It's Time For End Of The Year Gifting
During the recent election it was revealed that president-elect Donald Trump had used very aggressive tactics in order to minimize his tax burden. Not all of us have millions of dollars in business loses that we are able to carry forward for years on end, but most of us do make charitable contributions throughout the year that can reduce our tax burden. By working with a tax professional now, you can figure out whether you are likely to owe taxes for the year, and if so, whether you can offset those taxes by making a charitable donation.
Most people prefer to make a charitable donation instead of paying taxes because they know they are going to have to pay the money one way or another, and giving it to an organization they believe in makes them happier than handing it over to Uncle Sam.
People who expect to die with a substantial amount of assets should be talking to an estate planning attorney as well as their accountant about long-range giving in addition to focusing on the current year. Right now there is a federal estate tax that hits estates worth more than $5.45 million ($10.9 million for a married couple). Some states also tax estates, but Texas is not one of them.
The federal estate tax can be reduced or even eliminated through charitable donations, but many people would also like to leave money or other assets to their family members without having the government take a large chunk of it. In order to minimize taxes on assets that are passed on to family members, advanced estate planning techniques are often needed. However, there is a simple way to pass down a substantial amount of money tax-free, and that is by giving it as a gift today.
Maximizing Gifts, Minimizing Taxes
As you have probably noticed, the government does not send you a tax bill when you get a gift. What you might not know, is that if you give someone a very large gift, you, the giver, might have to pay a gift tax. The current threshold for the federal gift tax is $14,000 in cash or other assets, per recipient, per year.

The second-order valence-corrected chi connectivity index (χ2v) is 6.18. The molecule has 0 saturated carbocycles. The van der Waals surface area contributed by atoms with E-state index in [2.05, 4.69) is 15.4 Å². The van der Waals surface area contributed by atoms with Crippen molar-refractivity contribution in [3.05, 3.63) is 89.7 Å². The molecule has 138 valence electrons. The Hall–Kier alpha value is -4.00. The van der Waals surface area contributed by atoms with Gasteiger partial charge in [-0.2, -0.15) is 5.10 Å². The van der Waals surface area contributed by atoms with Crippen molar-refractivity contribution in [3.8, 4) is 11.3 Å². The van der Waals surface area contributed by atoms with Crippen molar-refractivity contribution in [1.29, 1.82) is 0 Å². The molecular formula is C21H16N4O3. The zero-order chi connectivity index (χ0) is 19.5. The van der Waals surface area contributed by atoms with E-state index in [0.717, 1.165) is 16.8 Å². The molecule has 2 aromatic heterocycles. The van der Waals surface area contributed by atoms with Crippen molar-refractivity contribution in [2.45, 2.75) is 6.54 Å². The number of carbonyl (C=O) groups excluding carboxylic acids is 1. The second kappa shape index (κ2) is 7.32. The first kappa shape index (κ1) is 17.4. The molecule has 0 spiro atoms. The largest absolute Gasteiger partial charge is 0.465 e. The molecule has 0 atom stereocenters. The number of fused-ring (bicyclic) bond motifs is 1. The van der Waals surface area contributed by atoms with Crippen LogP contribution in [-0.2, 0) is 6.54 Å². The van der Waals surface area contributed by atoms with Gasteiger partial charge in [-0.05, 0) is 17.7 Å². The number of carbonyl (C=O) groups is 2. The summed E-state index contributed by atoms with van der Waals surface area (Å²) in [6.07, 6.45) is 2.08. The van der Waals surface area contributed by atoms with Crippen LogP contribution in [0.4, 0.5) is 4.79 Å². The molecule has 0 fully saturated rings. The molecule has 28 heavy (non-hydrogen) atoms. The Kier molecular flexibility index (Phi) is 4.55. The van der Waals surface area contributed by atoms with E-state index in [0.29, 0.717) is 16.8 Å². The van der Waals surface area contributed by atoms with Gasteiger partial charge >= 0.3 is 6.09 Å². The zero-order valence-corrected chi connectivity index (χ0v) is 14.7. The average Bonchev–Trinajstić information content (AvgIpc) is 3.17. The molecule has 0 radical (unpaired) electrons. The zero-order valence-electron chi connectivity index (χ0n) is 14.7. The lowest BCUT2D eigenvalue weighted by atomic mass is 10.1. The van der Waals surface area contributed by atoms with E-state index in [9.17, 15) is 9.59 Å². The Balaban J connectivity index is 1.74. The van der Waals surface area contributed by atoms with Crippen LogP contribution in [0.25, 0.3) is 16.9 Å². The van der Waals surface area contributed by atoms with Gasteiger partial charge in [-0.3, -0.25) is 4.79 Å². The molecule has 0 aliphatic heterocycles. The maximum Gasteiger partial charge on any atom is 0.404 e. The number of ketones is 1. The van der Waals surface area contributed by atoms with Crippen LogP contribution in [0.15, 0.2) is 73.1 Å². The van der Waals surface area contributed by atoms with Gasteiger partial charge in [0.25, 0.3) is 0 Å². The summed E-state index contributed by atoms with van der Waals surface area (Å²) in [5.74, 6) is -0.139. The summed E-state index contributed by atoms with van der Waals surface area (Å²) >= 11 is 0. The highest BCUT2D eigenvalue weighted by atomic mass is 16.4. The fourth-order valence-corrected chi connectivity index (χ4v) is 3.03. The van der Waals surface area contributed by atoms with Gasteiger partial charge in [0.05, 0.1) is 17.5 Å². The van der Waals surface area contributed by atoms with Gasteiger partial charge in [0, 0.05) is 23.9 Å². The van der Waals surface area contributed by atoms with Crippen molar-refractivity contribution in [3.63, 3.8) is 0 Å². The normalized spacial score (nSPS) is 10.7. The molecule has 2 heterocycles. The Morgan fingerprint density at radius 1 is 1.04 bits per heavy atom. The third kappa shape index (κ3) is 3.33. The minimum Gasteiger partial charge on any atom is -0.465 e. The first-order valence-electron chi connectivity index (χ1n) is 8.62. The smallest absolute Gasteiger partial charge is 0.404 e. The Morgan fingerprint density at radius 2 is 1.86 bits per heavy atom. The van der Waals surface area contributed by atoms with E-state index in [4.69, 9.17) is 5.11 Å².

This means you can gift as many people as you want up to $14,000 this year without paying a tax on that transfer. If you are married, your spouse can do the same, bringing the total tax-free transfer limit up to $28,000 per recipient per year.
It is important to keep in mind that gifts other than cash count toward the gift tax limit. For example, if you are planning on buying a car for your grandchild as a graduation gift, if it is worth more than $14,000 (or $28,000 if you and your spouse are making the gift jointly), you will owe taxes on the gift and any other gifts you give that grandchild over the gift tax exemption limit.
If you are uncomfortable gifting cash to certain people, you can make the gift to an irrevocable trust set up for the person’s benefit, or to a §529 College Savings Plan and get the same tax benefits. You can also gift amounts above and beyond the $14,000 limit if you pay them directly to the beneficiary’s educational institution or medical provider.
Gifting really is the easiest, and often a very meaningful, way to minimize your current tax burden and your future estate tax burden.